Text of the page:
Thursday, January 28, 2016

More happy howlers to brighten up the dull days

Last year I wrote a post about some of the hilarious mistakes our international students have sometimes made when writing assignments for us. We teachers share these around as it gives us some (often) much needed relief from the grind of marking endless assignments on the same topics.

I was reminded of this recently when my publisher, Sunpenny Publishing, shared the post (I guess someone's been reading my blog then...that's nice to know) and I had a good chuckle all over again. So I thought it might be fun to let you see some more of them.

The students generally write a number of assignments during this particular course. The howlers I posted last time were all from job application letters, but they also do reports, proposals, minutes and Executive Summaries. Listed below are a few absolute peaches from each of these (my predicted reaction follows in brackets). I just love them!

I should confess I took them all from a list we collected and put in last year's course Reader as examples of what not to do, so apologies to my colleagues for plagiarising. However, since I helped to compile them, I don't feel all too guilty. So without further ado, here they are, starting with reports:


From a report on sick leave /absenteeism
The year can be divided into four extinct periods.... (Oh my word, did climate change finally get us?)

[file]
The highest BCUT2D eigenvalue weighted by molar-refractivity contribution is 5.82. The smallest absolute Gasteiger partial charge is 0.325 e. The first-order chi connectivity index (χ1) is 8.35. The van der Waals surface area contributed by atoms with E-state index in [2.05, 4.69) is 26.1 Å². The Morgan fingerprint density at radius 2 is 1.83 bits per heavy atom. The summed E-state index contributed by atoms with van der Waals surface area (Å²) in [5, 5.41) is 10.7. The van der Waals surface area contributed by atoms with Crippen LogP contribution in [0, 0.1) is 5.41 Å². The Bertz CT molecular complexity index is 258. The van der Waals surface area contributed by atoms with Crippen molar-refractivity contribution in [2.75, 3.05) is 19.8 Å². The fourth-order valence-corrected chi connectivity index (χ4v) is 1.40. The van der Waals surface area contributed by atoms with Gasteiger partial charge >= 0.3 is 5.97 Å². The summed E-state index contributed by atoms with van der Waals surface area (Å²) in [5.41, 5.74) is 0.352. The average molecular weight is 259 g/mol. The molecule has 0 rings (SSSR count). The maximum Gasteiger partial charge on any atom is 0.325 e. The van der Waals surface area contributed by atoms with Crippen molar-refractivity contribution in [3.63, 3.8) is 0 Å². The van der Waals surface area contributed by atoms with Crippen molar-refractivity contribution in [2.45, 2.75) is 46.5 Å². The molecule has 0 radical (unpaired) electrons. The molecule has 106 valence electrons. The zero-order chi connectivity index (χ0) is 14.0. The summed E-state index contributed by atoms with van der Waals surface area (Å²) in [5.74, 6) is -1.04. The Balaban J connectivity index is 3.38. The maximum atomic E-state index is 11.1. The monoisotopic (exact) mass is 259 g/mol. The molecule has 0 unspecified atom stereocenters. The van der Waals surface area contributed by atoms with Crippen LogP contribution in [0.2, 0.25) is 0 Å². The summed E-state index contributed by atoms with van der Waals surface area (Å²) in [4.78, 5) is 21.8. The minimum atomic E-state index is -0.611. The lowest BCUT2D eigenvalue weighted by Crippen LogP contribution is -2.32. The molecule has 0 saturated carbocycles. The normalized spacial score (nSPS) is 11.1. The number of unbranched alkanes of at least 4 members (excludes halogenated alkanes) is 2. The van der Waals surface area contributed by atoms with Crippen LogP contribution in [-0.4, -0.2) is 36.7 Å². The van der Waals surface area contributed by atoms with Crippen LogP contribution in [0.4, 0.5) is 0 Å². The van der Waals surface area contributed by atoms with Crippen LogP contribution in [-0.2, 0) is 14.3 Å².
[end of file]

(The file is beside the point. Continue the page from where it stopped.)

There were a number of employees missing in action (Come on, the job's not dangerous, is it?)
Employees without presence numbered 45% (Now that will never do...we want all our staff to stand out!)

Describing the trends of the sick leave/absenteeism (I am speechless about these. Still. No comment even possible)
The company experienced dropping sick leaves
There were employees with up and down fluctuations 
In January, there was an increasing amount of sick
Sick employees peeked in December
The number of
diseased personnel plummeted
There was an abrupt
plunge in sick sending numbers of employees plummeting down to ... 
This picture is depicted by the sluggish movement of the graph.....

(See what I mean...there really is NOTHING I can add to those...)

Proposal to senior management:
First of all, a Department of Red Tape should be created...  (Nooooooooo, not that!!!)
You should know better! (Um, I thought this was a proposal? Whatever happened to 'upward' communication. And yes, the student really did write that...)

Minutes of meeting:
The chairman claimed the meeting started at 14:00 (So where's the evidence then?)
No matters were aroused... (Right....erm...next item then. Quickly!!)
Mr T. exposed himself to the team.... (Oh my goodness, was that really necessary, Mr T?)
.....all those at the meeting were
inanimate... (I'm not surprised! They were shaken rigid by Mr T's exposé)